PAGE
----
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ACP offers a number of resources to help members make sense of the MOC requirements and earn points.
Understanding MOC Requirements
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April 11-13, 2019
Internal Medicine Meeting 2019
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MKSAP has been trusted by internists since 1967 as the best resource for updating knowledge. MKSAP 17, available in Complete, Digital, and Print packages, consists of 11 comprehensive text chapters with related multiple-choice questions. You'll find 1,200 completely new questions to help you identify learning gaps, stay current, and gain the knowledge you need to provide the best possible patient care. MKSAP 17's original and high-quality questions evolve out of case studies and patient scenarios based on the latest evidence.
For more information on MKSAP 17, or to order your copy, visit mksap17.acponline.org.
A 28-year-old man is evaluated for right knee pain that began 2 days ago. He was playing football when he stopped suddenly and pivoted to make a catch. He heard a popping sound and immediately developed severe pain in his right knee. Within 30 minutes, the knee became swollen. Since the injury, he has been able to bear weight, but he has discomfort with ambulation and reports feeling that his right knee is going to buckle. He has also been unable to participate in any further sports activities. Medical history is unremarkable. He takes no medications.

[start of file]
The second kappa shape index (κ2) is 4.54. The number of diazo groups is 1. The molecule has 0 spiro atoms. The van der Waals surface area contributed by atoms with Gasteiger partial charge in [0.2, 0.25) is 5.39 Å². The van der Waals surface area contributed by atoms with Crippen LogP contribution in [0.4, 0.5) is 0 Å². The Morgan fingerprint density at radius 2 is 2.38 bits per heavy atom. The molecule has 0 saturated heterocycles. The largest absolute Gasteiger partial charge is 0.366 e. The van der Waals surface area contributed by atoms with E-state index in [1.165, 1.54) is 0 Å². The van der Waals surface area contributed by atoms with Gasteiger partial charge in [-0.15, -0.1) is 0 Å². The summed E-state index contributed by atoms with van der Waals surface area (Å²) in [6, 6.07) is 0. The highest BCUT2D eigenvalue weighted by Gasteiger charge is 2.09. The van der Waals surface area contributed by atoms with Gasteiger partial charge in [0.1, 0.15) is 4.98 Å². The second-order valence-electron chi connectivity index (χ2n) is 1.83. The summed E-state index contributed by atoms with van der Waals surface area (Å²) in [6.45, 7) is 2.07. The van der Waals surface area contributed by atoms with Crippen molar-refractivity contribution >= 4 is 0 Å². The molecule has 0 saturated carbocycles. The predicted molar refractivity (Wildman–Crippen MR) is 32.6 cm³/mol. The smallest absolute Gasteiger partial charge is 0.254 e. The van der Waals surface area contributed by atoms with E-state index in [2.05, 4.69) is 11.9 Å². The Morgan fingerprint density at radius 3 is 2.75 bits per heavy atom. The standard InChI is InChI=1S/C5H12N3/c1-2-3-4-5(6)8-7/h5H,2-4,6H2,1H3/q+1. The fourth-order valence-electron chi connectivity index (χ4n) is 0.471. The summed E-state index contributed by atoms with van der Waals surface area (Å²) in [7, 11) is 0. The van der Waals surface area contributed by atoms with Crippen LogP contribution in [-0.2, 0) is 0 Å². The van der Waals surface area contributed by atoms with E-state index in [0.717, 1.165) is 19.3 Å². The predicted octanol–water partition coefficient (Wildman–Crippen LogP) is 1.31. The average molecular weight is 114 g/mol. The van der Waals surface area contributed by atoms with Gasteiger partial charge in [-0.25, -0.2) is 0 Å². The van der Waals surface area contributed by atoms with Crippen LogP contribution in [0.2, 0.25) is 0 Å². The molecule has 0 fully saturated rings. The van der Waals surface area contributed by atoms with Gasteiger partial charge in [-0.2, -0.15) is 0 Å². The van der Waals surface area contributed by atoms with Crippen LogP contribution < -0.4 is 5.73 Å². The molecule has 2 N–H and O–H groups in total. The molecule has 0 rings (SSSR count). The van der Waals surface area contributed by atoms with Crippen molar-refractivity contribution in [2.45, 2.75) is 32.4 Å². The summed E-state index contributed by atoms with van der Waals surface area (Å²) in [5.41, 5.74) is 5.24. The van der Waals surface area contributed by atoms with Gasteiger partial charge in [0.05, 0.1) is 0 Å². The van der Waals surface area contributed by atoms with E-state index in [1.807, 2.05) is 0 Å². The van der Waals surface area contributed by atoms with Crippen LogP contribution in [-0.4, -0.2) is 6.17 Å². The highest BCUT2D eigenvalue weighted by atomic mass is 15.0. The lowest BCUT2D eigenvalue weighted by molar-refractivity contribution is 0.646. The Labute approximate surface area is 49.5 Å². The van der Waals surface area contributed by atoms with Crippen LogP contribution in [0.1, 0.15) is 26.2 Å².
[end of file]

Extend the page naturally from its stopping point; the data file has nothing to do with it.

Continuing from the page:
On physical examination, vital signs are normal. BMI is 24. The right knee is swollen with a palpable effusion. There is no overlying erythema, medial or lateral joint line tenderness, or increased laxity with varus and valgus forces. Anterior drawer and Lachman tests are positive. Posterior drawer test is negative.
Which of the following is the most likely diagnosis?
A: Anterior cruciate ligament tear
B: Lateral collateral ligament tear
C: Medial collateral ligament tear
D: Meniscal tear
Answer and Critique
Back to the March 2018 issue of ACP International